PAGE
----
Emergency Breeding Procedures Filed for Kentucky Farms

Due to concerns resulting from last year’s foal losses attributed to Mare Reproductive Loss Syndrome (MRLS), the Kentucky Department of Agriculture today filed emergency regulations regarding procedures that are followed when breeding an importe

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Due to concerns resulting from last year’s foal losses attributed to Mare Reproductive Loss Syndrome (MRLS), the Kentucky Department of Agriculture today filed emergency regulations regarding procedures that are followed when breeding an imported mare in the state.


State Veterinarian Don Notter, DVM, met with an equine advisory committee comprised of scientists and researchers from the University of Kentucky’s Gluck Center, and area veterinary practitioners to make the amendments to the procedures. In addition, the group called in practicing veterinarians with experience in dealing with CEM.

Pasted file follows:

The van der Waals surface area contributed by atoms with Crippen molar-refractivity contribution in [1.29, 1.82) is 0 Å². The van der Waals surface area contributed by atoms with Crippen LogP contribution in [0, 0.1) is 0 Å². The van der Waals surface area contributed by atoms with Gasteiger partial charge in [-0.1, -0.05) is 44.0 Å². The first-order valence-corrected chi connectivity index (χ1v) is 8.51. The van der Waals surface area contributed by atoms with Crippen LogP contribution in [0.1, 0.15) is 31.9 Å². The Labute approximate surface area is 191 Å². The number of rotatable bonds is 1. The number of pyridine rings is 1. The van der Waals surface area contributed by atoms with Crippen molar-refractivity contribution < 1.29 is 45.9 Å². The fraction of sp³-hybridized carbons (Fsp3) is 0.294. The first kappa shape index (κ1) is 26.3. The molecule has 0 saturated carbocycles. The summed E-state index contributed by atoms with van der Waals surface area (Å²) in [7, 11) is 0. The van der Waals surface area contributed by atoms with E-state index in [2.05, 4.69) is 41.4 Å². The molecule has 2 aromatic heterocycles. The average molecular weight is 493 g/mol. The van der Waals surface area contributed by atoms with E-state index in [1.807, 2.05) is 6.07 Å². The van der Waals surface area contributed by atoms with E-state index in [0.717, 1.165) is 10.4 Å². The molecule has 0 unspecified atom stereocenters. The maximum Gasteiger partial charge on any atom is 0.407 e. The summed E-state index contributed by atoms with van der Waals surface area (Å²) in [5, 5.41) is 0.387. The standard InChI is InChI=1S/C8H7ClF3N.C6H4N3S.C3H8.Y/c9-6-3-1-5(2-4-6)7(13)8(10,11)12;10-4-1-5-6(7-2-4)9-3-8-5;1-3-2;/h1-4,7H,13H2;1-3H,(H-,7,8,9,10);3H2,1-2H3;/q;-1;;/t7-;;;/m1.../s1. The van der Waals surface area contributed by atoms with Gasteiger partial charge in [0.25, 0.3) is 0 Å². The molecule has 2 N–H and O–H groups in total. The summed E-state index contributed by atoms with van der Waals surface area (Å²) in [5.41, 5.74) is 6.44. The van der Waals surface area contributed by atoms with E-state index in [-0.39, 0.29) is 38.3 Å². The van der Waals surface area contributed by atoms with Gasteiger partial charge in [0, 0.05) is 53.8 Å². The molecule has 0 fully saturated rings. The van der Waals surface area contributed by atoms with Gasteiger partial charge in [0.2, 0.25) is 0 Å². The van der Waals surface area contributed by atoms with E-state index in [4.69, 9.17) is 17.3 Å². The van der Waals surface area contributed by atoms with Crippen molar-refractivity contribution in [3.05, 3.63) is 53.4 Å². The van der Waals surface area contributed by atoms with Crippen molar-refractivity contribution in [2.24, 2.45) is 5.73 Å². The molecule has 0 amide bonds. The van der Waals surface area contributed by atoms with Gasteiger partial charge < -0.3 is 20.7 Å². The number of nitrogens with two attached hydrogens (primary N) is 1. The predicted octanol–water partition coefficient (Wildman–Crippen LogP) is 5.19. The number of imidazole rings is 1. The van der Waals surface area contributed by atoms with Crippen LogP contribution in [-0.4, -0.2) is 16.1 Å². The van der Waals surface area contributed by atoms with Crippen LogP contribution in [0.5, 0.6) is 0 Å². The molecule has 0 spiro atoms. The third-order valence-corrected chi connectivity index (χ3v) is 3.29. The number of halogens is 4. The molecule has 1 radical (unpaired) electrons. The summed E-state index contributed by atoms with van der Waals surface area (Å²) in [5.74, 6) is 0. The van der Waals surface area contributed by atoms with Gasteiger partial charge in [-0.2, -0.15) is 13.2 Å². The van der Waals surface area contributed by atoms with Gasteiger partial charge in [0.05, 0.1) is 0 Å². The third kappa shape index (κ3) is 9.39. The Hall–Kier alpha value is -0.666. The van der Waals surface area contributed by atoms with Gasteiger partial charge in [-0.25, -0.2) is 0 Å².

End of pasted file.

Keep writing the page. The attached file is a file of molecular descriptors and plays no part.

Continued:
“The long and short of it is, whenever we breed an imported mare, the stallion was required to be scrubbed and treated (following breeding), and remain out of service for a minimum of 12 hours (to allow optimal time for the cleaning agents to work),” explained Rusty Ford, of the state veterinarian’s office. “The stallion will no longer be required to stay out of service following the cover of an imported mare,” he added.


The regulations were amended because of concerns expressed by Central Kentucky breeding farms. Due to the foal losses, there are a greater number of barren mares available to be bred, and farms are looking for every safe opportunity to have those mares covered. With the 12-hour waiting period, farms were going to lose valuable breeding time

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Written by:

Stephanie L. Church, Editorial Director, grew up riding and caring for her family’s horses in Central Virginia and received a B.A. in journalism and equestrian studies from Averett University. She joined The Horse in 1999 and has led the editorial team since 2010. A 4-H and Pony Club graduate, she enjoys dressage, eventing, and trail riding with her former graded-stakes-winning Thoroughbred gelding, It Happened Again (“Happy”). Stephanie and Happy are based in Lexington, Kentucky.

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